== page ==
A man with targets but few answers
Why won't Mark Pattison, head of the primary and secondary national strategies, answer the question? This is the third time, and still there is no yes or no.
Are there any downsides, for pupils, of the Government's drive to improve test and exam results? It is a fair point, given that critics of the "standards" agenda argue that its side-effects range from months' of cramming in primaries to extra resources being aimed at "borderline" GCSE pupils.
Specifically, the TES puts to him schools' use of booster packs for key stage 3 English, published by the strategies, which amount to hundreds of pages of advice on how to teach to the test.
Again, he will not be drawn. "We offer a full range of support to teachers, across a whole range of their teaching activities," he said. "The booster packs are one element."
The strategies were taken over by Capita, the controversial outsourcing firm, last year with a pound;175 million, five-year contract.
Largely unnoticed, this has been one of the biggest privatisations in education, as Capita replaced the Centre for British Teachers, a non-profit making body. Its reach is now huge.
When Capita took over, the Government beefed up the strategies so that they are now the major mechanism by which ministers strive to ensure that their high-profile targets for test and exam results are achieved. Local authorities are now being held to account for the work they do with schools on raising scores.
Mr Pattison now also oversees the School Improvement Partners scheme, through which ministers are attempting to scrutinise, and improve, the results of every department in every secondary.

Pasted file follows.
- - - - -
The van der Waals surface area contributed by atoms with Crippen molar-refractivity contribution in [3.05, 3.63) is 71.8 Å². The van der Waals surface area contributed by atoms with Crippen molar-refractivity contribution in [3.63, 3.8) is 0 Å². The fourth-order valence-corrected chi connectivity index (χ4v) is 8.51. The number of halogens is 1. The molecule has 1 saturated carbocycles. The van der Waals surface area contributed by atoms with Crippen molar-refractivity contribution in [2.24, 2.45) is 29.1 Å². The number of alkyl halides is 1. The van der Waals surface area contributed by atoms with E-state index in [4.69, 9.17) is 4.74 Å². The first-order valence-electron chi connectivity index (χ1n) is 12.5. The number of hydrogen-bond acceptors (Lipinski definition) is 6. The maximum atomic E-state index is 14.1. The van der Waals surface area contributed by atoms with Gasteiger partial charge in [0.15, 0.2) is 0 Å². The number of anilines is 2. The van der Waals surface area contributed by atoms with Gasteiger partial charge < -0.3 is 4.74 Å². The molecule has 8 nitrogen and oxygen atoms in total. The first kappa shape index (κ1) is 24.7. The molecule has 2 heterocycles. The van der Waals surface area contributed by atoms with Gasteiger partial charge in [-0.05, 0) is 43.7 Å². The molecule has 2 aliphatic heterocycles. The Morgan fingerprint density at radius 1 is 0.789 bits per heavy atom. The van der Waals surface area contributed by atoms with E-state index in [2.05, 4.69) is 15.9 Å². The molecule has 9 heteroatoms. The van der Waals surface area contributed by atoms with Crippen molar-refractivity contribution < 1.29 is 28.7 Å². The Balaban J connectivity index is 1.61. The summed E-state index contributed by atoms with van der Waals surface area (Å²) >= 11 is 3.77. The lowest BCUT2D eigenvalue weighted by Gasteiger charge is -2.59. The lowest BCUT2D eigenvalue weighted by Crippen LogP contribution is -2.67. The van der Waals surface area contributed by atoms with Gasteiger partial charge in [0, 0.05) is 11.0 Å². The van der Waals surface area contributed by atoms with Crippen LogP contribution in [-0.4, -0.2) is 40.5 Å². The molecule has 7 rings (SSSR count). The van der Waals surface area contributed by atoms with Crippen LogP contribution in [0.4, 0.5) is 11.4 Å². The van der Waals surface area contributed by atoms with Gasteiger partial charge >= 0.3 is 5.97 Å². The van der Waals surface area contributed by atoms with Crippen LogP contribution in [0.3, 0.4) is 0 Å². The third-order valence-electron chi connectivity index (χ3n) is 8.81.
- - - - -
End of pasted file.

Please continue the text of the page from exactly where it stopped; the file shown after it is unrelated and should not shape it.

It looks an ambitious agenda, and some of the claims made in the strategies' five-year plan, put out with no publicity just before Christmas, appear daunting.
The document promises that the strategies will "raise levels of achievement for all pupils"; "address under-performance at national, local authority and school levels"; and "create a new excitement about high quality learning and teaching".
Many question whether this approach can be supportive, when so much rests on results, but in his interview with the TES at Capita's central London offices, Mr Pattison talks about working with the profession.
The strategy, he said, is to put more emphasis on local forums seeking teachers' views on good practice, and on providing training materials electronically.
John Dunford, general secretary of the Association of School and College Leaders, said much of the strategies' work, including the School Improvement Partnerships, were being implemented in a non-threatening way.
But John Bangs, head of education at the National Union of Teachers, said:
"The tone of the five-year plan is not supportive at all. The main thing seems to be go for the Government's line that they are expecting continuous improvement from schools."
If this is a programme that might take some selling to the profession, Mr Pattison, 54, could be the man for the job. He arrived at the company after three years as managing director of Bradford's privatised education services, a former failing service, having previously been director of education at top-performing Blackburn with Darwen council.
In Bradford, Serco, the private contractor, brought in a raft of senior officials whom Mr Pattison had to lead.
The situation he faces at the strategies, is similar, as the leaders of the foundation, primary and secondary strategies have all recently left, and been replaced.
David Ward, Bradford's former portfolio holder for education, said that Mr Pattison had won his respect, and that of teachers - a view which seems widely shared. However, one Bradford source described him as "nice, but distantIteachers did not see him very often".
Mr Pattison's office at Capita is a short stroll from the Department for Education and Skills, which is useful, he said, as he visits twice a week to update officials on progress.